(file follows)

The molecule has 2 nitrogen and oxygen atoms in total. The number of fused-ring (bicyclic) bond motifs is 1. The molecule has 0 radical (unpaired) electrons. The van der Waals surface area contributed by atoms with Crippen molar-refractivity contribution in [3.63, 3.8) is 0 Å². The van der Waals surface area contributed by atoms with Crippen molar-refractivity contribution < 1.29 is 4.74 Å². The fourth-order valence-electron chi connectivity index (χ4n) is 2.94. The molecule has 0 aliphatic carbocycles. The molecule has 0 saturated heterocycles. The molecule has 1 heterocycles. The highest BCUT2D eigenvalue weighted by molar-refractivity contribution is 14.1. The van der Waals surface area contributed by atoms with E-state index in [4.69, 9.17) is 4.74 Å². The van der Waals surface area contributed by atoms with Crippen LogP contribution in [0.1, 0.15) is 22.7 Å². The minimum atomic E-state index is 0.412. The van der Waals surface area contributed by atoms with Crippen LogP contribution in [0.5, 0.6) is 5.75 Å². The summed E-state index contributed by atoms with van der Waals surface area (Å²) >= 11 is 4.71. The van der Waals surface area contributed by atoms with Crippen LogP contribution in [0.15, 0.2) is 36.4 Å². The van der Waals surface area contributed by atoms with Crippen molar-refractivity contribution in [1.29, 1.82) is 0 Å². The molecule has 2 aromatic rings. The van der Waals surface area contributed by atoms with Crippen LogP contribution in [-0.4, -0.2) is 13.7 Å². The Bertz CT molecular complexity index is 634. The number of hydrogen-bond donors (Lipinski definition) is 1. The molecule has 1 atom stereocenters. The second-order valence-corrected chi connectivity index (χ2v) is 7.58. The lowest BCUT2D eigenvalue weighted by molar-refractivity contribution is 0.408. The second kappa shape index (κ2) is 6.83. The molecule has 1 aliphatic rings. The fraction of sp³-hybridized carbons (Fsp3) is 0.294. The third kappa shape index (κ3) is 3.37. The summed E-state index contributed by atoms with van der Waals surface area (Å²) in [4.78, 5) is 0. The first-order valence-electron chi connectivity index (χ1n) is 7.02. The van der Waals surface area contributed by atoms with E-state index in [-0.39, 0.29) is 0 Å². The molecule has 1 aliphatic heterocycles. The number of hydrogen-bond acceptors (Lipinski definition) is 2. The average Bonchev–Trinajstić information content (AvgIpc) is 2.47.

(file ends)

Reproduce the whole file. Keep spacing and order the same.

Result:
The molecule has 2 nitrogen and oxygen atoms in total. The number of fused-ring (bicyclic) bond motifs is 1. The molecule has 0 radical (unpaired) electrons. The van der Waals surface area contributed by atoms with Crippen molar-refractivity contribution in [3.63, 3.8) is 0 Å². The van der Waals surface area contributed by atoms with Crippen molar-refractivity contribution < 1.29 is 4.74 Å². The fourth-order valence-electron chi connectivity index (χ4n) is 2.94. The molecule has 0 aliphatic carbocycles. The molecule has 0 saturated heterocycles. The molecule has 1 heterocycles. The highest BCUT2D eigenvalue weighted by molar-refractivity contribution is 14.1. The van der Waals surface area contributed by atoms with E-state index in [4.69, 9.17) is 4.74 Å². The van der Waals surface area contributed by atoms with Crippen LogP contribution in [0.1, 0.15) is 22.7 Å². The minimum atomic E-state index is 0.412. The van der Waals surface area contributed by atoms with Crippen LogP contribution in [0.5, 0.6) is 5.75 Å². The summed E-state index contributed by atoms with van der Waals surface area (Å²) >= 11 is 4.71. The van der Waals surface area contributed by atoms with Crippen LogP contribution in [0.15, 0.2) is 36.4 Å². The van der Waals surface area contributed by atoms with Crippen molar-refractivity contribution in [1.29, 1.82) is 0 Å². The molecule has 2 aromatic rings. The van der Waals surface area contributed by atoms with Crippen LogP contribution in [-0.4, -0.2) is 13.7 Å². The Bertz CT molecular complexity index is 634. The number of hydrogen-bond donors (Lipinski definition) is 1. The molecule has 1 atom stereocenters. The second-order valence-corrected chi connectivity index (χ2v) is 7.58. The lowest BCUT2D eigenvalue weighted by molar-refractivity contribution is 0.408. The second kappa shape index (κ2) is 6.83. The molecule has 1 aliphatic rings. The fraction of sp³-hybridized carbons (Fsp3) is 0.294. The third kappa shape index (κ3) is 3.37. The summed E-state index contributed by atoms with van der Waals surface area (Å²) in [4.78, 5) is 0. The first-order valence-electron chi connectivity index (χ1n) is 7.02. The van der Waals surface area contributed by atoms with E-state index in [-0.39, 0.29) is 0 Å². The molecule has 1 aliphatic heterocycles. The number of hydrogen-bond acceptors (Lipinski definition) is 2. The average Bonchev–Trinajstić information content (AvgIpc) is 2.47.